5 Ways to Correctly Reboot The Twilight Zone

Last month, muddled rumors surfaced on the web of CBS and Bryan Singer talking of reviving what is possibly the best science fiction show of all time. That’s correct, a return to another dimension, a dimension not only of sight and sound but of mind; The Twilight Zone. If you count the 1983 film there have been four incarnations of the concept, so if it is rebooted, there’s a lot of tradition to consider! With that in mind, here a five ways to prevent a new Twilight Zone from totally sucking.


5. Do it in Black and White

Despite the various merits and awesome roster of writers on both the 1985 and 2002 revivals of the show, the weirdest thing about post-classic Twilight Zone,  is the fact that it’s all in color. The Walking Dead is about to pull a big publicity stunt of re-running the entire show in black and white, which though a little bit of a cynical move, is also kind of cool. This is what The Twilight Zone should do. Be intentionally retro. The stories wouldn’t need to be set in a black and white era, but definitely shot in a throwback style. In keeping with this notion, it would be great if the show were shot on film with zero (or at least minimal CG effects.) The limitations of the original show accidentally created something classic. Now, it would be nice to impose those limitations on the creators on purpose.

4. Try to Cast Non-Genre Actors

Something that drives me a little nuts about science fiction television (particularly from the 90’s and early 00’s) is how often the same actors are always showing up. I understand many of these people get typecast, but it gets a little old when you see Battlestar Galactica’s Mark Sheppard on an old episode of Star Trek: Voyager, and then later Doctor Who. What I’m saying, is I really don’t want to see new episodes of the Twilight Zone in which people like Katee Sackhoff, or worse, Brent Spiner, are showing up as the leads in these one-off episodes. Yes, William Shatner famously starred in TWO episodes of the classic show, but I think we’re past this kind of sci-fi incest. Further, if the show is going to succeed, it needs to be a little more welcoming to the mainstream.


3. Return to the 30 Minute Format

Seriously. I understand whatever network is running the show won’t like this idea (less commercials), but maybe there could be two episodes run back-to-back on the night the show is supposed to air. The brevity of The Twilight Zone is what makes the-twist-at-the-ending format work so well. Part of the reason why I think M. Night Shyamalan movies are good on paper but tedious in practice is because they’re too long to warrant their premise. The only movie-length Twilight Zone-style film that actually works is Planet of the Apes. And really, why would anyone want to remake that? (Oh, wait.) This may sound insane, but The Sarah Jane Adventures was a 30-minute show, and some of those zany sci-fi premises were better for it. Contemporary TV doesn’t have to be oppressive with the amount of time it takes up.


2. No Reoccurring Characters or Plot-lines!

The trend of ongoing storylines is what made Babylon 5 groundbreaking, Battlestar Galactica addictive, and Lost insanity-inducing. But at this point, it’s little played out because most savvy TV viewers no longer really trust show runners to actually plan more than a season ahead. Shows with ongoing plotlines are sometimes thought of as novels for television, but if novelists wrote books the way contemporary TV shows see-saw on their premises, said novelists would likely have seizures. The idea of having what are essentially small cool, sci-fi short stories on TV is what makes The Twilight Zone fun. It is also a great way to get someone into the show. Never watched it before? It literally doesn’t matter.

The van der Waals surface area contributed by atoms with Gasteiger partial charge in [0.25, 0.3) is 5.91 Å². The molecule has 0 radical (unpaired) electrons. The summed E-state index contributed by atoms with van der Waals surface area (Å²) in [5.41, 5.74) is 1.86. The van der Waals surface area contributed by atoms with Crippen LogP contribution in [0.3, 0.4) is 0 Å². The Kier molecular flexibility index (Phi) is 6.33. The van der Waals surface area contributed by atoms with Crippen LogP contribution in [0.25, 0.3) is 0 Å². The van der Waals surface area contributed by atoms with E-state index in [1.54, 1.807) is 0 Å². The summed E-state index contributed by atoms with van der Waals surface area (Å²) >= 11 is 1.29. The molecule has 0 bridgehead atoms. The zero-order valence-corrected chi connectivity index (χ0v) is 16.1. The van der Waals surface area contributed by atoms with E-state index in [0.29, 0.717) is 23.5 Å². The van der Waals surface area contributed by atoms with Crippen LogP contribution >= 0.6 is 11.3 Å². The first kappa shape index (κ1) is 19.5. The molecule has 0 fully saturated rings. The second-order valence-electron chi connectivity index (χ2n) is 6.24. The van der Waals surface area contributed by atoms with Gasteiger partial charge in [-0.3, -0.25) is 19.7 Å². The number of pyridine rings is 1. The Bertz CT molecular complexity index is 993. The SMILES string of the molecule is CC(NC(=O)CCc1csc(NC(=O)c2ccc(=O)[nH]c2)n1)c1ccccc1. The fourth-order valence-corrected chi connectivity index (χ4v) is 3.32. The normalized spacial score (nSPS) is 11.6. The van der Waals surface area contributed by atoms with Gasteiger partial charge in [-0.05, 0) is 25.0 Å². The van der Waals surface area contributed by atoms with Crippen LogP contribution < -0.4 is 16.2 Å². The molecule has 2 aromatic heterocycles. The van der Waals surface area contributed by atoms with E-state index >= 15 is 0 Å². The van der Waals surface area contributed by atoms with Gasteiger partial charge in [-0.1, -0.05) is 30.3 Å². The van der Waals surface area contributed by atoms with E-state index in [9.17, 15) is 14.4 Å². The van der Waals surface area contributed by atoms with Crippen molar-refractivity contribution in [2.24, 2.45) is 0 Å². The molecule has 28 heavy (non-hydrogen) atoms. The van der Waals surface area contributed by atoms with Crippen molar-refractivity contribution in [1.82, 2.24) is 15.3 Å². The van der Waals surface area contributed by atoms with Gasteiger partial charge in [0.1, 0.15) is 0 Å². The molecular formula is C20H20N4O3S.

1. Hire Good Writers. Make Sure Some of them Are Not TV Writers

Sure, the majority of classic Twilight Zone scripts were written either by Rod Serling or Richard Matheson, but throughout its long history and various iterations, the list of well-known Twilight Zone writers has included folks like George Clayton Johnson, Damon Knight, John Landis, Harlan Ellison, Joe Haldeman, Rockne S. O’Bannon, Ira Steven Behr, Bradley Thompson and David Weddle, to just name a few.

But a new version could benefit from genre and non-genre literary talent alike. How about an episode written by China Miéville, Junot Diaz, or Jim Shepard? In fact, there are an endless amount of short story writers who would be great for this. Nearly every single writer in this Fantastic Women anthology could pen a great Twilight Zone (with Kelly Link probably leading the pack) Etgar Keret’s stories already read a bit like Twilight Zone stories anyway. Hell, Lemony Snicket/Daniel Handler could probably pull off a fairly awesome Twilight Zone. Genevieve Valentine, Charlie Jane Anders. The list of talented short fiction writers with an ability to really take on a Serling-esque feel goes on and on. The advantage of using non-TV writers (or at least adapting from more literary sources) is that it will feel fresh for TV viewers. The originality which springs from prose could be translated to a new Twilight Zone without needing to alter much from the source material. Am I saying a new Twilight Zone could increase literacy and encourage reading? Why not. It’s my fantasy.

Hopefully The Twilight Zone will, eventually come back, and when it does Bryan Singer, or whoever else will listen to my advice. Until then, what would you want to see in a new version of the show? Chime in below!

Ryan Britt is a staff writer for Tor.com.


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